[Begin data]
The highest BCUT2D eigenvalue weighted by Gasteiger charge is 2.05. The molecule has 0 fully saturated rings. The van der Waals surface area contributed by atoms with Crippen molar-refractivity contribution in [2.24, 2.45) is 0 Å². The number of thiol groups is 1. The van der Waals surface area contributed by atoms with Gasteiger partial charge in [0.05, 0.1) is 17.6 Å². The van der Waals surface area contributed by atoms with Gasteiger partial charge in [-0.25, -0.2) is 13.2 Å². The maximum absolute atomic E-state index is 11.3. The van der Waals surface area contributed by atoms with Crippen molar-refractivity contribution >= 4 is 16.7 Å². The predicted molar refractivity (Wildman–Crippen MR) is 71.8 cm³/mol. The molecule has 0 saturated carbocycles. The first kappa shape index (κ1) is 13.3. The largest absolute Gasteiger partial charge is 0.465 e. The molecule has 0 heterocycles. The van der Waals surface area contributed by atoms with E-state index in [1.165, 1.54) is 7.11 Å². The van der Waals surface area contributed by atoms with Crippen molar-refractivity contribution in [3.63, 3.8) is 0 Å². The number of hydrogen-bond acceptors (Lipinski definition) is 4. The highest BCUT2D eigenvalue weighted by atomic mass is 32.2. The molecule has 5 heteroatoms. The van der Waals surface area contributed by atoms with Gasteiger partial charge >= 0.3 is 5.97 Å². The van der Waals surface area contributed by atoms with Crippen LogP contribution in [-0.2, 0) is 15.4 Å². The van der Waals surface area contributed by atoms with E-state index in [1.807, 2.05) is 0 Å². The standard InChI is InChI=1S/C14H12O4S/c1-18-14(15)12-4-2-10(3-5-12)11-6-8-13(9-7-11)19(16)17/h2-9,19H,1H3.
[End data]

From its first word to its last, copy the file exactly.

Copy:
The highest BCUT2D eigenvalue weighted by Gasteiger charge is 2.05. The molecule has 0 fully saturated rings. The van der Waals surface area contributed by atoms with Crippen molar-refractivity contribution in [2.24, 2.45) is 0 Å². The number of thiol groups is 1. The van der Waals surface area contributed by atoms with Gasteiger partial charge in [0.05, 0.1) is 17.6 Å². The van der Waals surface area contributed by atoms with Gasteiger partial charge in [-0.25, -0.2) is 13.2 Å². The maximum absolute atomic E-state index is 11.3. The van der Waals surface area contributed by atoms with Crippen molar-refractivity contribution >= 4 is 16.7 Å². The predicted molar refractivity (Wildman–Crippen MR) is 71.8 cm³/mol. The molecule has 0 saturated carbocycles. The first kappa shape index (κ1) is 13.3. The largest absolute Gasteiger partial charge is 0.465 e. The molecule has 0 heterocycles. The van der Waals surface area contributed by atoms with E-state index in [1.165, 1.54) is 7.11 Å². The van der Waals surface area contributed by atoms with Crippen molar-refractivity contribution in [3.63, 3.8) is 0 Å². The number of hydrogen-bond acceptors (Lipinski definition) is 4. The highest BCUT2D eigenvalue weighted by atomic mass is 32.2. The molecule has 5 heteroatoms. The van der Waals surface area contributed by atoms with Gasteiger partial charge >= 0.3 is 5.97 Å². The van der Waals surface area contributed by atoms with Crippen LogP contribution in [-0.2, 0) is 15.4 Å². The van der Waals surface area contributed by atoms with E-state index in [1.807, 2.05) is 0 Å². The standard InChI is InChI=1S/C14H12O4S/c1-18-14(15)12-4-2-10(3-5-12)11-6-8-13(9-7-11)19(16)17/h2-9,19H,1H3.